“Cheehoo,” it’s plum picking season on Kaua‘i, which started July, behind the state park in Koke‘e.
Riding up past Koke‘e before Kalalau lookout, there were choke plums on the side of the road and choke potholes. I stopped my car when I saw a local uncle. I asked him if what I was looking at were plums. He said “yes.”
That ‘ohana was so nice, they gave my son a tool to pick some plums and they talked story with us. It rained, yet the feeling of picking up plums was true happiness.
Our ‘ohana tradition continued, even with my family being far away. I could share this true bliss with my keiki.
According to the state, you can only pick five pounds and you must get a harvest permit at the state park’s headquarters before picking. Also, note that the green plums can’t be consumed, they are bitter (possible stomach ache if consumed), but can be fermented up to a year for plum wine. The ripe ones are edible and ready to be made into some tasty treats.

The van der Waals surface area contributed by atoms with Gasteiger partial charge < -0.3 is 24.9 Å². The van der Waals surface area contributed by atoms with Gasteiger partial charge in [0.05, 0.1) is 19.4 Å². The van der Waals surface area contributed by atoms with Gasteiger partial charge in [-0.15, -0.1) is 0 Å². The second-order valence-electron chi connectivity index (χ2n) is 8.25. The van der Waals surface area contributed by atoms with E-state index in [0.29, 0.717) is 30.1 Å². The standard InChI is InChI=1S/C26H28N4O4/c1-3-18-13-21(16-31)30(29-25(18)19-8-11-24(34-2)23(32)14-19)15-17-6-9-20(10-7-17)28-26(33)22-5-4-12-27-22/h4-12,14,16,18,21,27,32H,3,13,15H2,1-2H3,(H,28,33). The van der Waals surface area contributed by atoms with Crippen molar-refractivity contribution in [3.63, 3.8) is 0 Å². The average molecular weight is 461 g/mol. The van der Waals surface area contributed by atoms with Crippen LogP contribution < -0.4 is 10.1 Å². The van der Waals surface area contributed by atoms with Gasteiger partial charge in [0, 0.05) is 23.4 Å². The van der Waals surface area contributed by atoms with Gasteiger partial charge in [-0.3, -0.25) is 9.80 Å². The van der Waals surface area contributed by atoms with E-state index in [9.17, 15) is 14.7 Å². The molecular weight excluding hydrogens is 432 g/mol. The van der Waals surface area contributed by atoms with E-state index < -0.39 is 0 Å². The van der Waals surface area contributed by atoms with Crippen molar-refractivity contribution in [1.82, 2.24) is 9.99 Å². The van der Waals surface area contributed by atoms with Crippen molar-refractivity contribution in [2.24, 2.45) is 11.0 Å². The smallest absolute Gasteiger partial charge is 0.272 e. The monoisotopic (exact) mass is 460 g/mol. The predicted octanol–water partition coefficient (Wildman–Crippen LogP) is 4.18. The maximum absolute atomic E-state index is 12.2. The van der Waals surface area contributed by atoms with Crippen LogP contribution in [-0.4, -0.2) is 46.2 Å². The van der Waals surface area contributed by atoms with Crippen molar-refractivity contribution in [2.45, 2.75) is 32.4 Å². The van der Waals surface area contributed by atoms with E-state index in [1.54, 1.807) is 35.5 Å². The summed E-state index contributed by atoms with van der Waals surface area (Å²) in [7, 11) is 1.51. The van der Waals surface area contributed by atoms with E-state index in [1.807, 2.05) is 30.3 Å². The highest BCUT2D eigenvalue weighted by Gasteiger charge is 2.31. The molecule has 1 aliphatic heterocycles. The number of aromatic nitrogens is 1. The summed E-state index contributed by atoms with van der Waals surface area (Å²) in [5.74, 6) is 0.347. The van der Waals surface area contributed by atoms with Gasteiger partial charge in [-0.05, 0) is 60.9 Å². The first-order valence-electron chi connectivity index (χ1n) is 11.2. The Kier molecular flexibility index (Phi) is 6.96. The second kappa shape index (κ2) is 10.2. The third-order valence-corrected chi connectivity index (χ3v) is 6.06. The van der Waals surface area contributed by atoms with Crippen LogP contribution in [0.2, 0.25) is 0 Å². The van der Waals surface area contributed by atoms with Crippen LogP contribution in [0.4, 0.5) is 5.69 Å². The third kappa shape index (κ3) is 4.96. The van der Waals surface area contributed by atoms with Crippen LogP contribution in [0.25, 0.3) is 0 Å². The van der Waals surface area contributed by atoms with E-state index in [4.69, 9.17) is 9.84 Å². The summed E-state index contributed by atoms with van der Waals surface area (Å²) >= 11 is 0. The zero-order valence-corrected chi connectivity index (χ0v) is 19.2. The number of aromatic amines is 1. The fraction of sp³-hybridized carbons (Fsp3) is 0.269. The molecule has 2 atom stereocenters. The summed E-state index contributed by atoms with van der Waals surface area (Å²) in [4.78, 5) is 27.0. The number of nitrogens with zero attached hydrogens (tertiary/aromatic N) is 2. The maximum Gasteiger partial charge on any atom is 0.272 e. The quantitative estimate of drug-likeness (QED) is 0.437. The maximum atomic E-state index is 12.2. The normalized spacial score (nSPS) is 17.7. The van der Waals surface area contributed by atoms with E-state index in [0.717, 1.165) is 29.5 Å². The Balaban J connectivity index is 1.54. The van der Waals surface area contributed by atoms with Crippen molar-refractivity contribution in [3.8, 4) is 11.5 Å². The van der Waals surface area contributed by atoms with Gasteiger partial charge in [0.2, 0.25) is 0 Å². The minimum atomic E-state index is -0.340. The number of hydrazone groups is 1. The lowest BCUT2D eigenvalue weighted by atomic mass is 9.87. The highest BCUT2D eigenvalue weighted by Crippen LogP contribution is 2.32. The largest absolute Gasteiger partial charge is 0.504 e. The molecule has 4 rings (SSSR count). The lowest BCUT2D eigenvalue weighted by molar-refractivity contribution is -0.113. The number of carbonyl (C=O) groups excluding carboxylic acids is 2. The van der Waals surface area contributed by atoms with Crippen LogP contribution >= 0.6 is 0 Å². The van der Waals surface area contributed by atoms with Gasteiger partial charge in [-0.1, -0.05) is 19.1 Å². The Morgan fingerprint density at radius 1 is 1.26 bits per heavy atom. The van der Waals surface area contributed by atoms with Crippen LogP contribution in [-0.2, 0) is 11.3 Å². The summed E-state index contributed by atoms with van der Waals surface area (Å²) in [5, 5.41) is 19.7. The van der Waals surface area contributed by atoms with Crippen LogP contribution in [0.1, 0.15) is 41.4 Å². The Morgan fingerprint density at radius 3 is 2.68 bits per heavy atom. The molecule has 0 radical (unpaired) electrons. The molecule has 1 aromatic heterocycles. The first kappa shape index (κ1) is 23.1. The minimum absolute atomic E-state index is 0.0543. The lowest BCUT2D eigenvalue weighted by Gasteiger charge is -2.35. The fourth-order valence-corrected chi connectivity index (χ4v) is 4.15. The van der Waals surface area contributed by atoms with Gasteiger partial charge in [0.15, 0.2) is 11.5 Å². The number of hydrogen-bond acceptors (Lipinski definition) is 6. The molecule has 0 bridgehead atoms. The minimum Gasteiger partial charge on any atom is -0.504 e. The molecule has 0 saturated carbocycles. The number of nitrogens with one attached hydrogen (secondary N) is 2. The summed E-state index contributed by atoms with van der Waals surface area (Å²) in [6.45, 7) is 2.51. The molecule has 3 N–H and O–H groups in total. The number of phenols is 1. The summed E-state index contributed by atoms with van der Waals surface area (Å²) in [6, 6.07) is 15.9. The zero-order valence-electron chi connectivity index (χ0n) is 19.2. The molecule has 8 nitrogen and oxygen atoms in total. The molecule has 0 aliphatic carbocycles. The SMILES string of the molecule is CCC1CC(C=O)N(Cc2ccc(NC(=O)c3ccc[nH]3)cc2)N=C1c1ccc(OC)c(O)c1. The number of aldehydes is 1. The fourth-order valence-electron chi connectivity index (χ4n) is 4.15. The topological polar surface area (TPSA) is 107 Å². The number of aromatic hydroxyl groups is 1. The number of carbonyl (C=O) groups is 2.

The next day, on July 4, I headed to my best friend’s house to make a new memory. We were going to make plum wine. Of course, like anyone with a smartphone, I You-Tubed “How to make plum wine.”
I brought the container, sugar (better if rock sugar), and vodka (must be over 35% alcohol by volume).
First, we picked out the stems and washed the plums. Then we washed the container before using it. The Youtuber wiped the inside of the container with Japanese vodka, so the plums don’t get moldy. Next, a handful of plums went into the container.
Top it with some sugar or rock sugar, it will be a layered effect. Repeat until you reach the top of the container or to your desired height.
Finally, add your vodka until it reaches the top of your last plum layer. Now, you set it and forget it for a year. That’s right, it’s best after a year of sitting in a cool room or area of your hale.
But, what really happened? I didn’t have enough vodka, so my best friend Morgan Callejo found some Barardi laying around her hale, and yes we did mix it in there. And don’t judge me, but I also had to add some Ling Hing powder. That’s just a local girl in me.
Now, I have an excuse to visit my hanai ‘ohana one year from now. Yes, I am moving, and this plum picking was the best memory we could create together. When the plums ripen maybe we will try to make some ume or pickled plum.
What will you make with your plums?
Stephanie Shinno, reporter, can be reached at 245-0424 or firstname.lastname@example.org.